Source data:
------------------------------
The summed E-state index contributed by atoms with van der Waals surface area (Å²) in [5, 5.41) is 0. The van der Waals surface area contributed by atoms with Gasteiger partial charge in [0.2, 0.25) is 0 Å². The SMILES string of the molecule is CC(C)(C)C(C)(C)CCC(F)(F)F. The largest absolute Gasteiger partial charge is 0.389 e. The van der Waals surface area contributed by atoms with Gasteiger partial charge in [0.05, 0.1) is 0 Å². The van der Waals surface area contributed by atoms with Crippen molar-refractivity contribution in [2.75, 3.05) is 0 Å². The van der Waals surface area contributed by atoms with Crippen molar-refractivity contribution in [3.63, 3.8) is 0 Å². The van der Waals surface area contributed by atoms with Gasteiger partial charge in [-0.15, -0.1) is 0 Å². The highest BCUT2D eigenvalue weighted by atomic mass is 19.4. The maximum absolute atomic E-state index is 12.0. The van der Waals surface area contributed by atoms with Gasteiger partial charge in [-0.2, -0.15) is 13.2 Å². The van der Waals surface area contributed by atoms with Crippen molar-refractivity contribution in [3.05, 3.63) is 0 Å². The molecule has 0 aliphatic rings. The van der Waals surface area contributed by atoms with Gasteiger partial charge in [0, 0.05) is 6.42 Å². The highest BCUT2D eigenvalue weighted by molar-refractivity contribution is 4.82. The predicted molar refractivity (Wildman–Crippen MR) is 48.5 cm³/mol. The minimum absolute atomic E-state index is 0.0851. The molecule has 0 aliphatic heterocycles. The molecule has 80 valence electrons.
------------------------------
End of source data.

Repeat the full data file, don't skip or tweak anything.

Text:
The summed E-state index contributed by atoms with van der Waals surface area (Å²) in [5, 5.41) is 0. The van der Waals surface area contributed by atoms with Gasteiger partial charge in [0.2, 0.25) is 0 Å². The SMILES string of the molecule is CC(C)(C)C(C)(C)CCC(F)(F)F. The largest absolute Gasteiger partial charge is 0.389 e. The van der Waals surface area contributed by atoms with Gasteiger partial charge in [0.05, 0.1) is 0 Å². The van der Waals surface area contributed by atoms with Crippen molar-refractivity contribution in [2.75, 3.05) is 0 Å². The van der Waals surface area contributed by atoms with Crippen molar-refractivity contribution in [3.63, 3.8) is 0 Å². The van der Waals surface area contributed by atoms with Gasteiger partial charge in [-0.15, -0.1) is 0 Å². The highest BCUT2D eigenvalue weighted by atomic mass is 19.4. The maximum absolute atomic E-state index is 12.0. The van der Waals surface area contributed by atoms with Gasteiger partial charge in [-0.2, -0.15) is 13.2 Å². The van der Waals surface area contributed by atoms with Crippen molar-refractivity contribution in [3.05, 3.63) is 0 Å². The molecule has 0 aliphatic rings. The van der Waals surface area contributed by atoms with Gasteiger partial charge in [0, 0.05) is 6.42 Å². The highest BCUT2D eigenvalue weighted by molar-refractivity contribution is 4.82. The predicted molar refractivity (Wildman–Crippen MR) is 48.5 cm³/mol. The minimum absolute atomic E-state index is 0.0851. The molecule has 0 aliphatic heterocycles. The molecule has 80 valence electrons.